First case of H5N1 confirmed

Alberta Health officials have confirmed a fatal case of H5N1 influenza in an individual who recently returned from Beijing, China.

The individual died on Jan. 3 after being treated in Edmonton for a severe illness, B.C.’s provincial health officer Perry Kendall told reporters during a press conference Wednesday.

“This is the first reported case of H5N1 in North America,” Kendall said.

Since 2003, there have been about 600 cases reported world-wide in 15 countries.

“It has a mortality rate of in excess of 60 per cent so it is a very serious illness, all the cases have been hospitalized,” Kendall said.

The individual who contracted H5N1 travelled through the Vancouver International Airport en route from Beijing to Edmonton, and spent about two and a half hours in the airport on Dec. 27 between 12:30 and 3 p.m., waiting for a connecting flight.

“It’s now been 12 days since this case returned to Canada,” Kendall said. “Travelling contacts who might have been close to this patient would, by now, have shown recognized signs and symptoms.”

Human to human transmission of H5N1 is very rare and if it happens has been confined to close family contacts, Kendall said.

“The vast majority of human cases of H5N1 have been acquired from infected poultry. It is therefore extremely unlikely that any passengers or casual airport contacts of this case would have been put at risk.”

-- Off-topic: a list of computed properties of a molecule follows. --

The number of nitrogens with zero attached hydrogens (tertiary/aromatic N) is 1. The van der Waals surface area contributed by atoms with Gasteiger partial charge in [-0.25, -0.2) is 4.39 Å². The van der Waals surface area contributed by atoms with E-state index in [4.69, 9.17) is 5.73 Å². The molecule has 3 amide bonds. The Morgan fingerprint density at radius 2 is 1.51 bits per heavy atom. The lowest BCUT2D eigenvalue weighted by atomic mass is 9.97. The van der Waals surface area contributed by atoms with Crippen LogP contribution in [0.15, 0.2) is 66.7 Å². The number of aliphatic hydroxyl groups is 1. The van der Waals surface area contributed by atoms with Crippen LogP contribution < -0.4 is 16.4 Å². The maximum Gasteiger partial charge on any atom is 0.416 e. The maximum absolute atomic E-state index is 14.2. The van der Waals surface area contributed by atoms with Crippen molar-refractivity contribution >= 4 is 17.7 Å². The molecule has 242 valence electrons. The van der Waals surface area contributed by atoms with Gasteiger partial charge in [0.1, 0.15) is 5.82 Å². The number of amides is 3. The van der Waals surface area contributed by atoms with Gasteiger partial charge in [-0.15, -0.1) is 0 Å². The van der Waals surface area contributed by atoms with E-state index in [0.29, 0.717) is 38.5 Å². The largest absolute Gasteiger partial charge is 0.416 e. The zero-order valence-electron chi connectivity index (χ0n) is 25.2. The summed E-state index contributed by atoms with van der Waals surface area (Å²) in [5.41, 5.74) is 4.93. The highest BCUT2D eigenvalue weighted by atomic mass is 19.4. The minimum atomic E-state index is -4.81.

It is recommended that people who are travelling to China avoid poultry markets, avoid contact with live chickens or birds, and if they are going to eat chicken ensure that it is thoroughly cooked, Kendall warned.

“I would like to reassure British Columbians that we have done an extensive risk assessment with Health Canada and with Alberta Health officials and we see minimal risk to anyone who would have been exposed to this individual on either of the flights or in the Vancouver Airport,” Kendall said.

Since April 2013, commissions across B.C. have been placed on high alert to recognize and report severe respiratory illness in any patient with a history of travel to China because of H7N9 concerns, or to the Middle East because of the Middle East Respiratory Syndrome corona virus (MERS CoV) concerns that travel within 14 days prior to the onset of their illness.

“Since Dec. 27, the B.C. Centre for Disease Control has not been notified of any cases,” Kendall said. “The provincial public health microbiology lab has been conducting increasing testing for influenza in response to the recent H1N1 and absolutely no cases of H5N1 have been detected in B.C. to date.”

Travellers to China who experience new respiratory symptoms accompanied by breathing difficulties or other signs of worsening illness within 14 days of their return should consult with their doctor, Kendall said. Most respiratory illnesses at this time of year, including those felt by returning travellers will be due to common viral illness, such as seasonal influenza, including the descendants of the 2009 H1N1 virus, which is currently affecting people in B.C.

Although the current influenza vaccine will not protect against H5N1 public health officials still remind members of the public that the H1N1 virus is the predominant cause of illness in B.C. right now and H1N1 is preventable through immunization.

Both H1N1 and H5N1 can be treated with antivirals, which are most effective if given within the first 48 hours of the onset of influenza symptoms.

The Interior Health Unit in Williams Lake said Thursday it still has seasonal flu vaccines in stock, which have included the H1N1 vaccine since 2009.


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